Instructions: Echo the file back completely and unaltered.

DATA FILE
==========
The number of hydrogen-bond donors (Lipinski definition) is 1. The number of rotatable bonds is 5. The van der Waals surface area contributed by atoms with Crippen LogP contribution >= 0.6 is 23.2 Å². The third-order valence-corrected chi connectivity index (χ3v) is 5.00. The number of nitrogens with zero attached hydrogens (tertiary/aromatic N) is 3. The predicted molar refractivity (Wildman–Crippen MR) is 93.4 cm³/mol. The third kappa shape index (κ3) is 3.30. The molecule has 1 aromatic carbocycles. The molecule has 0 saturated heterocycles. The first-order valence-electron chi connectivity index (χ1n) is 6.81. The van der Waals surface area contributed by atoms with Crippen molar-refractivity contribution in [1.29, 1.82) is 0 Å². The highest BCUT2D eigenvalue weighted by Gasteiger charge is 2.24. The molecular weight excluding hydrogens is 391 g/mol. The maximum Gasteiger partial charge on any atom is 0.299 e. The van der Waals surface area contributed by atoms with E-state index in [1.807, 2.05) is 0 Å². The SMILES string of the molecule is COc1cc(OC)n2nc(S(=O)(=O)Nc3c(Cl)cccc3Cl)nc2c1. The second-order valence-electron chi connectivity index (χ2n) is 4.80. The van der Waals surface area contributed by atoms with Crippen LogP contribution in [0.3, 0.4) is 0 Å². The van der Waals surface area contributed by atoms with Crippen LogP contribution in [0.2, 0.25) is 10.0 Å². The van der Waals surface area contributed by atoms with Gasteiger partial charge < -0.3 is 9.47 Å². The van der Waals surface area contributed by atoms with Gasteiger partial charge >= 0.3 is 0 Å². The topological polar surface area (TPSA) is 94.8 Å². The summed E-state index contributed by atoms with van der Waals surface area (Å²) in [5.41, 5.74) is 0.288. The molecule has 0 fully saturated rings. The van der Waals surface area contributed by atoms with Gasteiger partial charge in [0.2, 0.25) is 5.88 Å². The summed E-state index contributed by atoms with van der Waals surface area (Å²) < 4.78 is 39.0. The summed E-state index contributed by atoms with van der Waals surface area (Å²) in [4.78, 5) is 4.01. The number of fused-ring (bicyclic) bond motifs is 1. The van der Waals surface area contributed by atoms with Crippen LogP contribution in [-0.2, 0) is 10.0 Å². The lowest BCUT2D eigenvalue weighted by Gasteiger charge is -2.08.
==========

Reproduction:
The number of hydrogen-bond donors (Lipinski definition) is 1. The number of rotatable bonds is 5. The van der Waals surface area contributed by atoms with Crippen LogP contribution >= 0.6 is 23.2 Å². The third-order valence-corrected chi connectivity index (χ3v) is 5.00. The number of nitrogens with zero attached hydrogens (tertiary/aromatic N) is 3. The predicted molar refractivity (Wildman–Crippen MR) is 93.4 cm³/mol. The third kappa shape index (κ3) is 3.30. The molecule has 1 aromatic carbocycles. The molecule has 0 saturated heterocycles. The first-order valence-electron chi connectivity index (χ1n) is 6.81. The van der Waals surface area contributed by atoms with Crippen molar-refractivity contribution in [1.29, 1.82) is 0 Å². The highest BCUT2D eigenvalue weighted by Gasteiger charge is 2.24. The molecular weight excluding hydrogens is 391 g/mol. The maximum Gasteiger partial charge on any atom is 0.299 e. The van der Waals surface area contributed by atoms with E-state index in [1.807, 2.05) is 0 Å². The SMILES string of the molecule is COc1cc(OC)n2nc(S(=O)(=O)Nc3c(Cl)cccc3Cl)nc2c1. The second-order valence-electron chi connectivity index (χ2n) is 4.80. The van der Waals surface area contributed by atoms with Crippen LogP contribution in [0.3, 0.4) is 0 Å². The van der Waals surface area contributed by atoms with Crippen LogP contribution in [0.2, 0.25) is 10.0 Å². The van der Waals surface area contributed by atoms with Gasteiger partial charge < -0.3 is 9.47 Å². The van der Waals surface area contributed by atoms with Gasteiger partial charge >= 0.3 is 0 Å². The topological polar surface area (TPSA) is 94.8 Å². The summed E-state index contributed by atoms with van der Waals surface area (Å²) in [5.41, 5.74) is 0.288. The molecule has 0 fully saturated rings. The van der Waals surface area contributed by atoms with Gasteiger partial charge in [0.2, 0.25) is 5.88 Å². The summed E-state index contributed by atoms with van der Waals surface area (Å²) < 4.78 is 39.0. The summed E-state index contributed by atoms with van der Waals surface area (Å²) in [4.78, 5) is 4.01. The number of fused-ring (bicyclic) bond motifs is 1. The van der Waals surface area contributed by atoms with Crippen LogP contribution in [-0.2, 0) is 10.0 Å². The lowest BCUT2D eigenvalue weighted by Gasteiger charge is -2.08.